Adventures in Soap Making

This Thursday, Kristy K. is sharing what happened in her Accidentally Green life – she made soap from scratch! (I’ve tried her soap, and it’s great! It lathers well, cleans well, and makes tons of bubbles.) Here’s her guest post:

As a long-time reader and fan of Accidentally Green, I’m constantly looking for ways to make our lives greener and healthier. We’ve switched to glass food storage containers, replaced our household cleaners with safer alternatives and tried to make healthier choices at the grocery store. So when I read a blog post on www.moneysavingmom.com about making homemade soap, I was eager to try it. The process was fairly simple and the results were better than I imagined.

I started with a basic recipe for honey-almond oatmeal, loosely based on Money Saving Mom’s post:

Honey-Almond Oatmeal Soap

Ingredients
28 ounces cold water
12 ounces lye crystals
48 ounces vegetable shortening
21 ounces olive oil
18 ounces coconut oil
1 cup pulverized oats
1 small bottle of honey-almond essential oil
My friend Erika and I cleared an entire afternoon and got to work. I started on the lye mixture. The recipe called for very cold water, so I included ice cubes into the measured water. Then, donning a face mask and thick rubber gloves, I s-l-o-w-ly stirred in the lye crystals. I did this outside on our porch because I wasn’t quite sure why lye is so combustible and didn’t want to take any chances. In retrospect, I should have been wearing goggles as well as a face mask and gloves.

After dissolving the lye crystals in cold water, the liquid becomes hot. Then it must be cooled down.

As the lye was cooling on the porch, Erika measured and melted the fats. She scooped the shortening and oils into a pot and stirred (and stirred) until they were melted.
When the lye was cooled, we slowly stirred it into the fats mixture, which we removed from the stove burner. We set a timer for 10 minutes and using a stick blender, mixed until the liquid started to “trace.” Tracing is just a fancy word that means the mixture turns to a pudding-like consistency. I worried that we wouldn’t know when the soap was beginning to trace, but it was completely obvious. I even did a little dance because I was so excited.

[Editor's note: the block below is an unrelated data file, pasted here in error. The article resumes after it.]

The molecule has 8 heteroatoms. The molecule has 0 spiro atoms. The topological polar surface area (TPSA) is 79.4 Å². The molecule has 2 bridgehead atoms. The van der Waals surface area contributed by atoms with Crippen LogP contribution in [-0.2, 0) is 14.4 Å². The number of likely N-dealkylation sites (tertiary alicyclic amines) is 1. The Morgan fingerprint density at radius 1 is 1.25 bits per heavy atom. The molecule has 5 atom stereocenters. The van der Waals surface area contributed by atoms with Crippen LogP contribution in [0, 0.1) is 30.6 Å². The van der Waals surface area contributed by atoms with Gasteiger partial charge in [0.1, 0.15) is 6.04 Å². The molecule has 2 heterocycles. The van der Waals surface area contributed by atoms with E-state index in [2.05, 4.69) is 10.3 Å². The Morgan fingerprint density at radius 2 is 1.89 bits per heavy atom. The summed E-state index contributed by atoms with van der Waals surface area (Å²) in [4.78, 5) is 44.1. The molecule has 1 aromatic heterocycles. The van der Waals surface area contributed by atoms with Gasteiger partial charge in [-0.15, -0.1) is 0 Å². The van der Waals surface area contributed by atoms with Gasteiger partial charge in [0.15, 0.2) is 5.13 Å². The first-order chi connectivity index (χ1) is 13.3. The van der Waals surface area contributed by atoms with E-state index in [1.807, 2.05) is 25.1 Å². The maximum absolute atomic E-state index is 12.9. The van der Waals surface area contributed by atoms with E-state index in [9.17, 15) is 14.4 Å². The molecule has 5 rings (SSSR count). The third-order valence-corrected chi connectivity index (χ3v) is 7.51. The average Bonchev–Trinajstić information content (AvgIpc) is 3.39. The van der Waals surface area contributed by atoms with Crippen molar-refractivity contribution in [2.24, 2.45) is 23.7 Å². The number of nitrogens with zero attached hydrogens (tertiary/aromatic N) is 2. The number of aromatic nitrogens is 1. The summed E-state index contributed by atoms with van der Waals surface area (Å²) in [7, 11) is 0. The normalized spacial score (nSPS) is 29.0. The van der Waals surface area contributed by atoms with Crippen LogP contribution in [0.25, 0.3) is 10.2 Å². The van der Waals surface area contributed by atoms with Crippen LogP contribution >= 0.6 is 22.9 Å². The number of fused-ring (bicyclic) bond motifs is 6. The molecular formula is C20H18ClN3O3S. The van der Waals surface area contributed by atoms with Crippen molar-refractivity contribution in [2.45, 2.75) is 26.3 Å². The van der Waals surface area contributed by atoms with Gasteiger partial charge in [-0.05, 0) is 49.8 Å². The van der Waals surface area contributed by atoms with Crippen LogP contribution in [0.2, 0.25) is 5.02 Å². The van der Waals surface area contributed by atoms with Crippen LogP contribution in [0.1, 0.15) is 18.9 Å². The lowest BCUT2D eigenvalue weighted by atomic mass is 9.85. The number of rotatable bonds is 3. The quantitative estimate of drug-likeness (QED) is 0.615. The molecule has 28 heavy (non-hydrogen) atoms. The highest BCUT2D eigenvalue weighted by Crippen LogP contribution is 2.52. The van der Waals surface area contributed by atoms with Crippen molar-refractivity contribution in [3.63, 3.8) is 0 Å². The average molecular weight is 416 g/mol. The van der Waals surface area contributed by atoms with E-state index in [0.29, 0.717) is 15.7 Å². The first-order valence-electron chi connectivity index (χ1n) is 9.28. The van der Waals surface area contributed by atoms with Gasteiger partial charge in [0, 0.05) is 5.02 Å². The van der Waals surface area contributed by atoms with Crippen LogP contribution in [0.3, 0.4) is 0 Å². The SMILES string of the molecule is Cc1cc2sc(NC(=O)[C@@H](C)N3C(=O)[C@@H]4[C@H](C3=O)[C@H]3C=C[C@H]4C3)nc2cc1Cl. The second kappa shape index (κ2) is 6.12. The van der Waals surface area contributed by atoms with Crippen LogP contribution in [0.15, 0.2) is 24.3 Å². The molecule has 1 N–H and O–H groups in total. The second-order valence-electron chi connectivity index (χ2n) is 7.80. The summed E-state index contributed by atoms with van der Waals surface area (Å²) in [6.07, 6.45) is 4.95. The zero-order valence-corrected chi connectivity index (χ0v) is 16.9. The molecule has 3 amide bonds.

We added the oats and bottle of essential oil after about eight minutes. When we finished mixing, we poured the unfinished soap into two 9-inch by 13-inch pans that were lined with a clean plastic bag. We covered each pan with a sheet of cardboard and a dish cloth, then piled a few books on top to make sure no air or curious little children got in as the soap was curing.
To our surprise, we found solidified soap two days later!
I cut it into bars and used some right away, and not only did it smell great, it lathered up even better than store-bought soap. I’ve read that the cut soap should be left out for several weeks to finish curing, but I didn’t have any issues with using it immediately.
 Since then I’ve tried cocoa peppermint, orange lavender and lavender eucalyptus, using the same basic recipe, but switching the essential oils. With each batch producing about 30 bars of soap, it’s both economical and fun to make. My family loves it and I love making it!
Because we used lye for our soap-making, the process can be potentially dangerous. I purposefully left out temperatures and times so that you can research soap-making for yourself before starting. I used the basic recipe found at www.moneysavingmom.com and the directions for making soap at http://www.millersoap.com/.


How about you?
How are you and your family living an Accidentally Green life? Please e-mail stories and/or photos to accidentallygreen@gmail.com. They’ll be posted on an upcoming Thursday.
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Hilary Kimes Bernstein is a Christ follower, wife, mama, and journalist. She writes about making healthy decisions that honor God and happen to help the environment at Accidentally Green. Short and sweet - like her writing - Hilary is the author of several healthy living eBooks.

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Lovely comments so far...

  1. Obviously, I’m not a photographer! :)

  2. I like your photos! :) I think they show the process … and I think they’re better than my bread making photos. :)

  3. I am really thankful to you for this great read!! You did a very great job, keep it up
    Soap making

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